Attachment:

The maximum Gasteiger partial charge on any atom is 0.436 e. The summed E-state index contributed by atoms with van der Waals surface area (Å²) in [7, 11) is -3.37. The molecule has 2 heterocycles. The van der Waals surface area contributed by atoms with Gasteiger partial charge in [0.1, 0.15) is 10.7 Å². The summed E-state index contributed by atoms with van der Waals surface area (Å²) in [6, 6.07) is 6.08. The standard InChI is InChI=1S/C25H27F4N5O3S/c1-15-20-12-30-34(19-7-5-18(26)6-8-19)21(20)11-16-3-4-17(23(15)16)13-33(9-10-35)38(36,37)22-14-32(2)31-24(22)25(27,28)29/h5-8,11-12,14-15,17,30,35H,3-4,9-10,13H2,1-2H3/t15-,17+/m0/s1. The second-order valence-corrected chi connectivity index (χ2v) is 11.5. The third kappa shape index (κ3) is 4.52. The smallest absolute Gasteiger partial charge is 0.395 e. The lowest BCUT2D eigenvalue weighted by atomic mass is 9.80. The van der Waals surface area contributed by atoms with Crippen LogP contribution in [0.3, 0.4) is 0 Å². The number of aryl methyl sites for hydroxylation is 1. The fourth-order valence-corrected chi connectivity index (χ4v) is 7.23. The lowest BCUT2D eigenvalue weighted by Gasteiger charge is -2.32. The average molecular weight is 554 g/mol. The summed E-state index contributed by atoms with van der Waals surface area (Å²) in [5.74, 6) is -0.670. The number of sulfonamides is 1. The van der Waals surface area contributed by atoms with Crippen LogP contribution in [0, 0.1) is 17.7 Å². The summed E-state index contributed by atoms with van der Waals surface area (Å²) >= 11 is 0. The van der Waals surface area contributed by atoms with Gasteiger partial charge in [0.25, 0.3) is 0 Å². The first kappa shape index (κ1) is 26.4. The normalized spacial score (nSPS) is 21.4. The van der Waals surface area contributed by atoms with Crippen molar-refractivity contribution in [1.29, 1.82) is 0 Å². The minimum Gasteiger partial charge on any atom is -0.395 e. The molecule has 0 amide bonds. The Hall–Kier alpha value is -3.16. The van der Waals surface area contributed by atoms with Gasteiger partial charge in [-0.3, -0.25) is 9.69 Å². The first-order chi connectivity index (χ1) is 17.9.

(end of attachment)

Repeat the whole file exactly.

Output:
The maximum Gasteiger partial charge on any atom is 0.436 e. The summed E-state index contributed by atoms with van der Waals surface area (Å²) in [7, 11) is -3.37. The molecule has 2 heterocycles. The van der Waals surface area contributed by atoms with Gasteiger partial charge in [0.1, 0.15) is 10.7 Å². The summed E-state index contributed by atoms with van der Waals surface area (Å²) in [6, 6.07) is 6.08. The standard InChI is InChI=1S/C25H27F4N5O3S/c1-15-20-12-30-34(19-7-5-18(26)6-8-19)21(20)11-16-3-4-17(23(15)16)13-33(9-10-35)38(36,37)22-14-32(2)31-24(22)25(27,28)29/h5-8,11-12,14-15,17,30,35H,3-4,9-10,13H2,1-2H3/t15-,17+/m0/s1. The second-order valence-corrected chi connectivity index (χ2v) is 11.5. The third kappa shape index (κ3) is 4.52. The smallest absolute Gasteiger partial charge is 0.395 e. The lowest BCUT2D eigenvalue weighted by atomic mass is 9.80. The van der Waals surface area contributed by atoms with Crippen LogP contribution in [0.3, 0.4) is 0 Å². The number of aryl methyl sites for hydroxylation is 1. The fourth-order valence-corrected chi connectivity index (χ4v) is 7.23. The lowest BCUT2D eigenvalue weighted by Gasteiger charge is -2.32. The average molecular weight is 554 g/mol. The summed E-state index contributed by atoms with van der Waals surface area (Å²) in [5.74, 6) is -0.670. The number of sulfonamides is 1. The van der Waals surface area contributed by atoms with Crippen LogP contribution in [0, 0.1) is 17.7 Å². The summed E-state index contributed by atoms with van der Waals surface area (Å²) >= 11 is 0. The van der Waals surface area contributed by atoms with Gasteiger partial charge in [0.25, 0.3) is 0 Å². The first kappa shape index (κ1) is 26.4. The normalized spacial score (nSPS) is 21.4. The van der Waals surface area contributed by atoms with Crippen molar-refractivity contribution in [1.29, 1.82) is 0 Å². The minimum Gasteiger partial charge on any atom is -0.395 e. The molecule has 0 amide bonds. The Hall–Kier alpha value is -3.16. The van der Waals surface area contributed by atoms with Gasteiger partial charge in [-0.3, -0.25) is 9.69 Å². The first-order chi connectivity index (χ1) is 17.9.